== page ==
Explainer: Tunisia: Land at a crossroads

  • Image: Protesters chant slogans against President Zine El Abidine Ben Aliin during a demonstration in Tunis
    Christophe Ena  /  AP
    Protesters chant slogans against President Zine El Abidine Ben Ali during a demonstrations.

    Protests that forced former President Zine al-Abidine Ben Ali to flee Tunisia on Jan. 14 have sparked uprisings across the Arab world, including in Libya where rebels are trying to fend off an offensive by veteran leader Moammar Gadhafi.

    Authorities ordered a curfew in a central mining town amid simmering unrest following a bout of deadly clashes between police and protesters. It's the latest sign of Tunisia's struggle to restore stability after a revolution that deposed the autocratic leader and sparked uprisings throughout the Arab world.

    Here's a look at key players and issues surrounding Tunisia.

  • Nation glance

    Christophe Ena  /  AP
    Supporters of Tunisia's President Zine El Abidine Ben Ali demonstrate in Tunis, Thursday, Jan. 13, 2011.

    Pent-up anger at unemployment and at a leadership many see as controlling and corrupt has exploded into protests and clashes with police over the past few months. The following is insight into a nation of 10.5 million people.

  • Country details

    Capital: Tunis.

    People: Population estimated around 10.5 million. Constitution recognizes Islam as state religion, but government supports a secular society. Official language is Arabic, but French iand Berber (Tamazight) are also spoken.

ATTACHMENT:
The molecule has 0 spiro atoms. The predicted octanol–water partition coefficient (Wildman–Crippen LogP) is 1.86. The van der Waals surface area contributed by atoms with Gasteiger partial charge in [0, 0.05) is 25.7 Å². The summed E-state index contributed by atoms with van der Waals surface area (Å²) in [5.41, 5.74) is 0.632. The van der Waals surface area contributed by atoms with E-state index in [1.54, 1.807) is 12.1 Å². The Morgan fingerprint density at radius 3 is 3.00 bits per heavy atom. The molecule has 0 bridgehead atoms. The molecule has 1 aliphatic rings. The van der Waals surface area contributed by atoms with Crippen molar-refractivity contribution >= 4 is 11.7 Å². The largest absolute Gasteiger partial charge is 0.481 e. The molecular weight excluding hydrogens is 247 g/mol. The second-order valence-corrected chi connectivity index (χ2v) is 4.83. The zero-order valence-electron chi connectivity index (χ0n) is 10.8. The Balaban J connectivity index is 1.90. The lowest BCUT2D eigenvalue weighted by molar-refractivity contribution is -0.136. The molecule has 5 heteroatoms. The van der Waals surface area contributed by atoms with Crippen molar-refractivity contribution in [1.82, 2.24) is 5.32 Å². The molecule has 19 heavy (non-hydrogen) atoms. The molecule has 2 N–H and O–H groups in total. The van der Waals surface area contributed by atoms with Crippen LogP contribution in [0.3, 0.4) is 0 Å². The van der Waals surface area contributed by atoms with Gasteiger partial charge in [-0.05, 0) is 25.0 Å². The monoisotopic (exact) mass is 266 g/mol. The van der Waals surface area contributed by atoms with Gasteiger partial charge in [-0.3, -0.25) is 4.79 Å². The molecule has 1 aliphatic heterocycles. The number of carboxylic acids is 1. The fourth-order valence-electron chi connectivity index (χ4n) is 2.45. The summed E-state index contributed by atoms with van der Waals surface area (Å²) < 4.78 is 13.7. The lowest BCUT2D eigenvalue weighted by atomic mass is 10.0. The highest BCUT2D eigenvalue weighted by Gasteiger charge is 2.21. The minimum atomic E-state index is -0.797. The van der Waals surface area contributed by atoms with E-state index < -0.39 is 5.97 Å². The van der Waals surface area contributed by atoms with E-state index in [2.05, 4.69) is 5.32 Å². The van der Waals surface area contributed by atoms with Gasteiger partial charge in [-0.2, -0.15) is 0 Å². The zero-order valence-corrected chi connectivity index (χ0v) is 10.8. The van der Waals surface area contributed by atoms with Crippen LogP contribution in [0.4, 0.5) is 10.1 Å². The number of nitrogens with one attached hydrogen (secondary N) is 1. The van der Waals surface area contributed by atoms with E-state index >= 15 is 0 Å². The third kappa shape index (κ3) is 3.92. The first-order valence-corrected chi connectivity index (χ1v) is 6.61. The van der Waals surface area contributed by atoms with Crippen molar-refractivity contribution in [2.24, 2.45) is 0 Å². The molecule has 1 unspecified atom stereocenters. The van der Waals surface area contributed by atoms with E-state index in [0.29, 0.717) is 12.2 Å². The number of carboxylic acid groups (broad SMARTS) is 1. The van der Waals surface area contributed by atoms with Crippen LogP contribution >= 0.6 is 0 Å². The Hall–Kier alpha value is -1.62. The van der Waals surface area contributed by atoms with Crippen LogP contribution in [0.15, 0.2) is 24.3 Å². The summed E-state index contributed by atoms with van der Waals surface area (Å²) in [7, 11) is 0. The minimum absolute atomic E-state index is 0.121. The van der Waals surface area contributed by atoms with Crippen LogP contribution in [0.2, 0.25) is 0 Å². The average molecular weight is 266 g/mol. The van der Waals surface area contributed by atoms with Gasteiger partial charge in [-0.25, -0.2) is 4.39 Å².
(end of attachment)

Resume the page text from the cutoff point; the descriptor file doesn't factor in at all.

Geography: Bounded by the Mediterranean to north and east, Algeria to west, Libya to southeast. Covers 63,000 square miles, about the size of the state of Georgia. The south is mostly semi-arid or desert.

    Politics: Habib Bourguiba ruled from independence in 1956 to Nov. 7, 1987, when overthrown in bloodless coup at age 84 by Gen. Zine el Abidine Ben Ali, ex-interior minister. Ben Ali was re-elected in 2009 for a fifth term with 89 percent of the vote.

    Media: Tightly controlled. The first independent radio station began broadcasting on Nov. 7, 2003 — the 16th anniversary of Ben Ali's rise to power. Video-sharing sites such as YouTube or Daily Motion are censored. Facebook is widely used.

    Human rights: The government tolerates little public dissent. Amnesty International said in a 2010 report that authorities infiltrate and harass human rights organizations and groups of dissenters. Human Rights Watch says authorities keep tight control over unions. Critics maintain that e-mail is surveyed.